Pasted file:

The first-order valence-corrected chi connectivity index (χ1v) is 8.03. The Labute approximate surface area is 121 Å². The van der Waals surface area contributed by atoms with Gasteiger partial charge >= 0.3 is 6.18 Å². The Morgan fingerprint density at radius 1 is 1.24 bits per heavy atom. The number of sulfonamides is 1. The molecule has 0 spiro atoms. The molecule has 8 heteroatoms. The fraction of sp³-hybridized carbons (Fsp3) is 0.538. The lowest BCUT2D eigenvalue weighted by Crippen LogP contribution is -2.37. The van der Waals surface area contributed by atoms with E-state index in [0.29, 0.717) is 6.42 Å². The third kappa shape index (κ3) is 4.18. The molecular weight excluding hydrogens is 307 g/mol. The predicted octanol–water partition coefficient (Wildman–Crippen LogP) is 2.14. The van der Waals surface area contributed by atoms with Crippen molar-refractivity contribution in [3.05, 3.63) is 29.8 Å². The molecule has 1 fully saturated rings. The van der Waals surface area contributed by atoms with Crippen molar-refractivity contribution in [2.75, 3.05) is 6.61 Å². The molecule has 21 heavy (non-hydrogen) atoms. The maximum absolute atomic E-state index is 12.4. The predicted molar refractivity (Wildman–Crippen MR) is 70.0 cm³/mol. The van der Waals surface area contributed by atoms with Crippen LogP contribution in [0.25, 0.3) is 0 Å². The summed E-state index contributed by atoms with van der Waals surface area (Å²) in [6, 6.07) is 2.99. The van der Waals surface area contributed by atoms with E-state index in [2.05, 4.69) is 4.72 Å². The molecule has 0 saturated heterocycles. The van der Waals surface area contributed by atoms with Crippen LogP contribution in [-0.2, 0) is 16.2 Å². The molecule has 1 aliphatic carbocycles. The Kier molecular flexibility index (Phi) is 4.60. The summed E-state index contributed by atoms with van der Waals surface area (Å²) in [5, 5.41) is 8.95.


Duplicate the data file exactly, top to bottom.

The first-order valence-corrected chi connectivity index (χ1v) is 8.03. The Labute approximate surface area is 121 Å². The van der Waals surface area contributed by atoms with Gasteiger partial charge >= 0.3 is 6.18 Å². The Morgan fingerprint density at radius 1 is 1.24 bits per heavy atom. The number of sulfonamides is 1. The molecule has 0 spiro atoms. The molecule has 8 heteroatoms. The fraction of sp³-hybridized carbons (Fsp3) is 0.538. The lowest BCUT2D eigenvalue weighted by Crippen LogP contribution is -2.37. The van der Waals surface area contributed by atoms with E-state index in [0.29, 0.717) is 6.42 Å². The third kappa shape index (κ3) is 4.18. The molecular weight excluding hydrogens is 307 g/mol. The predicted octanol–water partition coefficient (Wildman–Crippen LogP) is 2.14. The van der Waals surface area contributed by atoms with Crippen molar-refractivity contribution in [3.05, 3.63) is 29.8 Å². The molecule has 1 fully saturated rings. The van der Waals surface area contributed by atoms with Crippen molar-refractivity contribution in [2.75, 3.05) is 6.61 Å². The molecule has 21 heavy (non-hydrogen) atoms. The maximum absolute atomic E-state index is 12.4. The predicted molar refractivity (Wildman–Crippen MR) is 70.0 cm³/mol. The van der Waals surface area contributed by atoms with Crippen LogP contribution in [0.25, 0.3) is 0 Å². The summed E-state index contributed by atoms with van der Waals surface area (Å²) in [6, 6.07) is 2.99. The van der Waals surface area contributed by atoms with E-state index in [2.05, 4.69) is 4.72 Å². The molecule has 0 saturated heterocycles. The van der Waals surface area contributed by atoms with Crippen LogP contribution in [-0.2, 0) is 16.2 Å². The molecule has 1 aliphatic carbocycles. The Kier molecular flexibility index (Phi) is 4.60. The summed E-state index contributed by atoms with van der Waals surface area (Å²) in [5, 5.41) is 8.95.